There is significant controversy related to the classification and assessment of the status of the medial longitudinal arch (MLA). Measurement techniques vary and issues of validity and reliability of these techniques are questioned. No universally agreed measure exists. This problem is compounded in childhood with growth and the presence of abnormal influences on development. This study utilised two measures, the vertical height of the navicular (NH) and the Arch Index ratio (AI), a footprint technique, to explore the development of the MLA in children between the ages of five years and six months and ten years and eleven months. Four specific studies considered various aspects of the MLA.
Study 1 investigated the issues of reliability and validity of the NH and AI measures as well as the influence of age, gender, limb preference, and body weight in 272 "normally" developing children. NH (intra-rater ICC =
.92; inter-rater ICC = .77) and AI (infra-rater ICC = .96; inter-rater ICC = .84) techniques are reliable measures of the MLA. The relationship between the measures of NH and AI was found to be low to moderate (Pearson's r = -0.46) and thus the NH, which is a direct bony measure of the MLA, would appear to be the more appropriate technique. NH may also prove to be a more universal measure for the paediatric population given that there is no significant difference in NH between gender; NH is not affected by body weight; and NH is more discriminating regarding differences relating to age (p <.0001).
The AI should not be discounted in assessment of the MLA as measures for children over eight years were consistent with findings of previous adult studies, however the AI measures were influenced by gender (p = .02).
The difference (p < .0001) between left and right feet for both measures NH (1.94 mm) and AI (.03) is considered
not clinically significant given the small differences obtained in the measurements. Use of a quartile distribution model for classification of the MLA height is recommended for both NH and AI measures.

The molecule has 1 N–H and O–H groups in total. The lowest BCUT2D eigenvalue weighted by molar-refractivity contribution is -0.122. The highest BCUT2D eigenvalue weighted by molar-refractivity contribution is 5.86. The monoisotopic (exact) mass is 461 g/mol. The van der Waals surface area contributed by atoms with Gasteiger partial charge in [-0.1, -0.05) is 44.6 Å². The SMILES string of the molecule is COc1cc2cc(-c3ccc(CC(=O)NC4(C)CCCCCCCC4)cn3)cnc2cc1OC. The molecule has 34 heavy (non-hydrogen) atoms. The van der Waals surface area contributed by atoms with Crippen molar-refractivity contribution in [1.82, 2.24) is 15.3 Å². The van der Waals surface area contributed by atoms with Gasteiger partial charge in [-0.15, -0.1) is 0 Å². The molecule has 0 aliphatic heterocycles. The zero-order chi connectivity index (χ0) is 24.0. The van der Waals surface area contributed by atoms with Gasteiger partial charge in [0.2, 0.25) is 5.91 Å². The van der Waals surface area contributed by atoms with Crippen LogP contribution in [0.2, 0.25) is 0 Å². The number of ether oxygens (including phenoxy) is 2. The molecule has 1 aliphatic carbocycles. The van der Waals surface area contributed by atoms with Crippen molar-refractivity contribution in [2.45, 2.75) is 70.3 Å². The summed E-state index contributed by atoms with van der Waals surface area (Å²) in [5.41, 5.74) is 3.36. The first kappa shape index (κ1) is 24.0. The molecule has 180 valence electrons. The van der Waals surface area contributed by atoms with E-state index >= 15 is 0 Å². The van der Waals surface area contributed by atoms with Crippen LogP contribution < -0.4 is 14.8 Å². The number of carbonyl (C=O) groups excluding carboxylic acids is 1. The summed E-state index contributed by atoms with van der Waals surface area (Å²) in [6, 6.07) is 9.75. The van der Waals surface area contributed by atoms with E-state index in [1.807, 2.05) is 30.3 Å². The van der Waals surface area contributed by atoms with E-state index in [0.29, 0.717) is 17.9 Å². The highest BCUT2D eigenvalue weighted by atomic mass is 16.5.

Study 2 found that weight distribution on limbs in "typical" stance in normally developing children (n = 19) is asymmetrical (p < .0001; mean difference 1.88 kg) and that extremes of variation in weight distribution on limbs influence the measures of NH (p = .001) and AI (p < .0001).
Study 3 found that the weight distribution on limbs in "typical" stance in children with mild to moderate spastic cerebral palsy (n = 31) is asymmetrical (p < .0001; mean difference 2.5 kg). The study also explored the influence of topographical classification, skills/stance preference, presence of leg length inequality, gestational age at birth, and age of attainment of walking age on the NH and AI
measures. Children with hemiplegia did not statistically differ in the measures of NH and AI compared to children with diplegia/quadriplegia. Skills/stance preference of limbs, leg length inequality less than two centimetres, gestational age at birth, and age of attainment of functional walking did not influence the measures of NH and AI in children with mild to moderate spastic CP
Study 4 compared data related to NH and AI of normally developing children with data of children with mild to moderate spastic CP Children aged five years six months to ten years four months with mild to moderate spastic hemiplegia differ significantly in measures of NH (p = .0004) when compared to non-impaired children of the same age. Children with mild to moderate spastic diplegia/quadriplegia statistically differ in both NH (p = .0015) and AI (p = .002) measures when compared to non-impaired children.
This study indicates that children with CP (n = 31)
had NH measures (58%) and AI measures (61%) outside the normal range. The trend for a low arched posture was identified in children with diplegia/quadriplegia and a trend for a high arched posture was identified in the "involved" limb in subjects with hemiplegia.
These studies established baseline data and a profile of the MLA in children. Against this baseline future measurements of children can be compared to establish the normality of the arch or to determine the need for intervention and assessment of intervention outcome. This study has provided new quantitative insight into the status of the MLA in children with CP.